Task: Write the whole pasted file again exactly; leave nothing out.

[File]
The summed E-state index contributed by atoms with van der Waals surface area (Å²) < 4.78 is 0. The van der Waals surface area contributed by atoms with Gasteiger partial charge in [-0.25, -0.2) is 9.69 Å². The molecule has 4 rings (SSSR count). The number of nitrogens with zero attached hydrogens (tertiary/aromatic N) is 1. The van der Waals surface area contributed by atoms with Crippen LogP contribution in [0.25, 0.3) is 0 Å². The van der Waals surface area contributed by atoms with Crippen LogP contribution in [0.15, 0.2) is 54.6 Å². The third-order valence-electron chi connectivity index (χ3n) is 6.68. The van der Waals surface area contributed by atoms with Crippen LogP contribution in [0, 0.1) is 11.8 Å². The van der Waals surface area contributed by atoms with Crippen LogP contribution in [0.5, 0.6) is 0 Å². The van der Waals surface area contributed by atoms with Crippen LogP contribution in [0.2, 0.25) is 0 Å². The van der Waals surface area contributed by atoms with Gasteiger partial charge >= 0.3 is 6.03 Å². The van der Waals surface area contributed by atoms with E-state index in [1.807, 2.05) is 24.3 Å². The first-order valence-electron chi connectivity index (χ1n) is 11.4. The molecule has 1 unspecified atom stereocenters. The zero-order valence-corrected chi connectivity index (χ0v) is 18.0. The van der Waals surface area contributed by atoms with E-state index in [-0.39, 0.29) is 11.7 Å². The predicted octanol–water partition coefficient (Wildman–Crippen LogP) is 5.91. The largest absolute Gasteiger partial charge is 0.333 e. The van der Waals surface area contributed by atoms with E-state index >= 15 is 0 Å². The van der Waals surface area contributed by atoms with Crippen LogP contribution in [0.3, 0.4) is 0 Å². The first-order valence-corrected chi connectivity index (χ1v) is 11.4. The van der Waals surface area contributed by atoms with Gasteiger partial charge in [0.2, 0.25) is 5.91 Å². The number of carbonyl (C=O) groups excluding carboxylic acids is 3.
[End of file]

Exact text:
The summed E-state index contributed by atoms with van der Waals surface area (Å²) < 4.78 is 0. The van der Waals surface area contributed by atoms with Gasteiger partial charge in [-0.25, -0.2) is 9.69 Å². The molecule has 4 rings (SSSR count). The number of nitrogens with zero attached hydrogens (tertiary/aromatic N) is 1. The van der Waals surface area contributed by atoms with Crippen LogP contribution in [0.25, 0.3) is 0 Å². The van der Waals surface area contributed by atoms with Crippen LogP contribution in [0.15, 0.2) is 54.6 Å². The third-order valence-electron chi connectivity index (χ3n) is 6.68. The van der Waals surface area contributed by atoms with Crippen LogP contribution in [0, 0.1) is 11.8 Å². The van der Waals surface area contributed by atoms with Crippen LogP contribution in [0.5, 0.6) is 0 Å². The van der Waals surface area contributed by atoms with Crippen LogP contribution in [0.2, 0.25) is 0 Å². The van der Waals surface area contributed by atoms with Gasteiger partial charge >= 0.3 is 6.03 Å². The van der Waals surface area contributed by atoms with E-state index in [1.807, 2.05) is 24.3 Å². The first-order valence-electron chi connectivity index (χ1n) is 11.4. The molecule has 1 unspecified atom stereocenters. The zero-order valence-corrected chi connectivity index (χ0v) is 18.0. The van der Waals surface area contributed by atoms with E-state index in [-0.39, 0.29) is 11.7 Å². The predicted octanol–water partition coefficient (Wildman–Crippen LogP) is 5.91. The largest absolute Gasteiger partial charge is 0.333 e. The van der Waals surface area contributed by atoms with E-state index >= 15 is 0 Å². The van der Waals surface area contributed by atoms with Crippen LogP contribution in [0.3, 0.4) is 0 Å². The first-order valence-corrected chi connectivity index (χ1v) is 11.4. The van der Waals surface area contributed by atoms with Gasteiger partial charge in [0.2, 0.25) is 5.91 Å². The number of carbonyl (C=O) groups excluding carboxylic acids is 3.